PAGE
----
The chance of failure with JBOD is the same as individual disks. Some say that you should consider the failure rate of both disks. But the two disks are independent, and using them in a JBOD configuration is no different than having two external drives instead of one. If the chance of losing a file from hard drive failure is 1%, then it is still 1% when using JBOD.
I found that the My Book Duo was faster than My Book. Here are the speeds of the My Book Duo in JBOD, compared to the regular WD My Book. The top two are sequential, while the bottom two are random. I did these tests using a USB Type C to Type C cable connected to a USB 3.1 port.
Option 2: RAID-1 (mirroring)
- Speed: faster.
- Chance of failure: lower. If the normal chance of failure of one drive is 1%, then the chance of failure with RAID-1 is 0.01%.
- Storage capacity: half.
This option trades space for safety. With RAID-1, the second disk duplicates the first disk. If either drive fails, you can use the other as backup. Besides reliability, the other benefit of RAID-1 is that the data can be read from both drives at the same time, therefore the reading speed is theoretically almost double (but see below). The disadvantage is that your storage capacity is only half of JBOD.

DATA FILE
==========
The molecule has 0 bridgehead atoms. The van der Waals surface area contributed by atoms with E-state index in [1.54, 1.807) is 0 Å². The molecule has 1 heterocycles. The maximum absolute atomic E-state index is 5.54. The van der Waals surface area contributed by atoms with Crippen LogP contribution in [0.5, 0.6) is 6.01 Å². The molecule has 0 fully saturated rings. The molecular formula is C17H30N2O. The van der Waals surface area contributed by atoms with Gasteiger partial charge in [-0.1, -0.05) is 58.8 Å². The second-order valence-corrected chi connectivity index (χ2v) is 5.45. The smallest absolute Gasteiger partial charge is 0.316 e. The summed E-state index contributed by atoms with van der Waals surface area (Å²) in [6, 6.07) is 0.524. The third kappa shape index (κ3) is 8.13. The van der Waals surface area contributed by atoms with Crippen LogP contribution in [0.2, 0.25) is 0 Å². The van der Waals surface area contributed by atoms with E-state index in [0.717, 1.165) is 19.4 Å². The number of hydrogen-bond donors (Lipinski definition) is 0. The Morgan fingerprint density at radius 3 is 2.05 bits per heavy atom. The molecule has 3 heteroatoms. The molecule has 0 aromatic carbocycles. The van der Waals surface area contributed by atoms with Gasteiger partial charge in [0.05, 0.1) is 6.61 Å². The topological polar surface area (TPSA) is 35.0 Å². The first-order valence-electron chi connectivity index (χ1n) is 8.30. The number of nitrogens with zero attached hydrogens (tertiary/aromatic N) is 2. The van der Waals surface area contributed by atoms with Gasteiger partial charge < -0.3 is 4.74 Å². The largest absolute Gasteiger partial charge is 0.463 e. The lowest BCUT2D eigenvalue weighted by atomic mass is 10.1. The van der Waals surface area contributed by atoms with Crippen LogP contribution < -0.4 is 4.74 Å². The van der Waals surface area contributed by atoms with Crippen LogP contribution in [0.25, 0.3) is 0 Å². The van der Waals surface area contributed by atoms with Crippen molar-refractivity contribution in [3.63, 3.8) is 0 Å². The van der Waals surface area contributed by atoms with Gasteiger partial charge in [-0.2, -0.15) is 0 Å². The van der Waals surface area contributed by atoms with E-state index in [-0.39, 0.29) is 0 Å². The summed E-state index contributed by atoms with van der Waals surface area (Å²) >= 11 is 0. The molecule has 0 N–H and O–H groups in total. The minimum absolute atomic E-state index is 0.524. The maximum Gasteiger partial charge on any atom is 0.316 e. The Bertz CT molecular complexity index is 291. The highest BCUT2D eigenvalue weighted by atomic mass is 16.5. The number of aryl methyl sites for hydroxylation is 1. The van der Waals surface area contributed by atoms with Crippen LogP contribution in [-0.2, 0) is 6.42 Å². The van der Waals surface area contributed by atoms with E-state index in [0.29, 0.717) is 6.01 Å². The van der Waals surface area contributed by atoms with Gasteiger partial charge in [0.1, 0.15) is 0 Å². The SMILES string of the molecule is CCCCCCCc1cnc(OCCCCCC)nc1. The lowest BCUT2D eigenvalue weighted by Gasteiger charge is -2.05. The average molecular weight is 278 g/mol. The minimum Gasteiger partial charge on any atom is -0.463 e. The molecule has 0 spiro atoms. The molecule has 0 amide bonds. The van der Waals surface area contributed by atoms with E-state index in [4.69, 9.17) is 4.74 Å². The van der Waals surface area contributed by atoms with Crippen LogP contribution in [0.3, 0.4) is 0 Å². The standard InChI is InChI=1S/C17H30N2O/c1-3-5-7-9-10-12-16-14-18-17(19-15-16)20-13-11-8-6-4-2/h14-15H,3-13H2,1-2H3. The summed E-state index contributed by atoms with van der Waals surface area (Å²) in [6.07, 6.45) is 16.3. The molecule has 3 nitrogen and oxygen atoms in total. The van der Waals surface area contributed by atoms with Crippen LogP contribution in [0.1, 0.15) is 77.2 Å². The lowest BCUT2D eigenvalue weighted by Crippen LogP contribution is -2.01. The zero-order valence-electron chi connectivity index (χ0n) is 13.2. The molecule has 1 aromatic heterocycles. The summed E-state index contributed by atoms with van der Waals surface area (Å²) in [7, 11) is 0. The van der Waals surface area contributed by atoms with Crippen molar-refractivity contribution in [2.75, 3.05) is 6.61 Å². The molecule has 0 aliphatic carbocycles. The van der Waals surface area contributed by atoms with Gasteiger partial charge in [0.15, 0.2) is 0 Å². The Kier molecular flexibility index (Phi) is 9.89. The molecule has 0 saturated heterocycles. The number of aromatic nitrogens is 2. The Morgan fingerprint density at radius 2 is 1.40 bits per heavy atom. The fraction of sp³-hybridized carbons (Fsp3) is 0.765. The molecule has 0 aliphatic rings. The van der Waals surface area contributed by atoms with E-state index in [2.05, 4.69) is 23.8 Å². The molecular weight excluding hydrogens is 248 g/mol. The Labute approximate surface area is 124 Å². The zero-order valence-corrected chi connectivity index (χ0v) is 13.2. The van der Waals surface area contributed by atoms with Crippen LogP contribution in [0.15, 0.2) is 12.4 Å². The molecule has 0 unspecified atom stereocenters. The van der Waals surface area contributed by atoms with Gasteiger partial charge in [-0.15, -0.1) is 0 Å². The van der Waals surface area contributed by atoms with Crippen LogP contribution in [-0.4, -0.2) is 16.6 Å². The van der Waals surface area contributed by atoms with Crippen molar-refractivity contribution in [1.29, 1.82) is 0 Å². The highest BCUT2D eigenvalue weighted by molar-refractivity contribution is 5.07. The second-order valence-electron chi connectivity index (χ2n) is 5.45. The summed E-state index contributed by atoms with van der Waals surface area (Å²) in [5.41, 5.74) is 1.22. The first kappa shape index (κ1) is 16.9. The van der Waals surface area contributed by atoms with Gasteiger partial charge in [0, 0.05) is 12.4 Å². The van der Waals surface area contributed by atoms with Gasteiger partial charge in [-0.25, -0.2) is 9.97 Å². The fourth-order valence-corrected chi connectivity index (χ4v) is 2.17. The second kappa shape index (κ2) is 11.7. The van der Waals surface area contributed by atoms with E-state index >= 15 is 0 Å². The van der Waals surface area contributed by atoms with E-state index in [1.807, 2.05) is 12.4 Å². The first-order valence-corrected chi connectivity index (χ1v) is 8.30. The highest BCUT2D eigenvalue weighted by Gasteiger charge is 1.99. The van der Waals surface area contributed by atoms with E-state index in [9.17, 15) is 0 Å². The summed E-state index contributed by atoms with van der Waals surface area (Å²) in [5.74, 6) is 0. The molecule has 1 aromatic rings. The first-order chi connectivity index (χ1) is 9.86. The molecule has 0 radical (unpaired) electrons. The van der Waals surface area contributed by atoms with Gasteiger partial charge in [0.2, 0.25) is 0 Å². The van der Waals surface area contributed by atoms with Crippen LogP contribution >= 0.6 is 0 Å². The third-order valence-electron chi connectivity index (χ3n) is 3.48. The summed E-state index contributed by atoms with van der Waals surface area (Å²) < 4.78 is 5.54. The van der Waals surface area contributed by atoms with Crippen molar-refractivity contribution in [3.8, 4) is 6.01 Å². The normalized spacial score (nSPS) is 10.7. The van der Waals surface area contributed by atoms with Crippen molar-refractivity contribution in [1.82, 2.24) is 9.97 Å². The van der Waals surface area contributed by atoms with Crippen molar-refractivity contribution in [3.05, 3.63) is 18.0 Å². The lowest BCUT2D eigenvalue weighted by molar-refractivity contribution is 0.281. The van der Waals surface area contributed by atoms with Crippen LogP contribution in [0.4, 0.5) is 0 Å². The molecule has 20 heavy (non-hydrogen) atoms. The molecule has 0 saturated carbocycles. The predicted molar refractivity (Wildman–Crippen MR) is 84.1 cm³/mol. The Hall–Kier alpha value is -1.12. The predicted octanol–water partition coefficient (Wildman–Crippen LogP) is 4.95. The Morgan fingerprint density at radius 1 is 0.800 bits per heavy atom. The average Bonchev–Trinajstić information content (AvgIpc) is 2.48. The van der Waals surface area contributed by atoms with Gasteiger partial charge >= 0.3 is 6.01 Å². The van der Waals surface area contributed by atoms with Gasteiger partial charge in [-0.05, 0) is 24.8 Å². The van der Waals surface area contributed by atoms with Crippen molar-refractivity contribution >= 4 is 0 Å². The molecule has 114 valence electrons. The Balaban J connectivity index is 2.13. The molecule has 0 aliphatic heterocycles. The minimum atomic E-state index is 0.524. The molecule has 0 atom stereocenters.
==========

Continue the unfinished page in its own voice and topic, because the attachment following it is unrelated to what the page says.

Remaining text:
I tested the speed of RAID-1 on My Book Duo and found that it was almost half as slow when reading sequential data, although the write speed was about the same. The increase in speed appeared to be from random read.
Option 3: RAID-0 (striping)
- Speed: faster.
- Chance of failure: higher. If the normal chance of failure of one drive is 1%, then the chance of failure with RAID-0 is almost double at 1.99%.
- Storage capacity: normal.
This is the default mode of My Book Duo. With RAID-0, each file is split between two drives. As with RAID-1, your drive can read from both drives at the same time, so the reading speed is theoretically almost double (for sequential reading). Meanwhile, the storage capacity is the same as normal. If you have two 8TB drives, then when using them in RAID-0, you will have a single 16TB drive with one drive letter. The disadvantage of RAID-0 is that if either or both of the drives fail, you will lose the data in both drives, therefore the chance of failure is almost double.
Here are the speeds of the My Book Duo in RAID-0. The top two are sequential, while the bottom two are random.
There are many other possible RAID configurations, if you have more than two drives.
Choosing between JBOD, RAID-1, or RAID-0 for My Book Duo is easy. You don’t even need Disk Management. Just use the included WD Drive Utilities app. Select your drive, select RAID management, click on Configuration, choose your option, and click on the Configure button. That’s it. Please note that if you change the configuration, you’re reformatting the drive so you need to backup any data in it first. I decided to use exFAT because I have both Windows and Mac.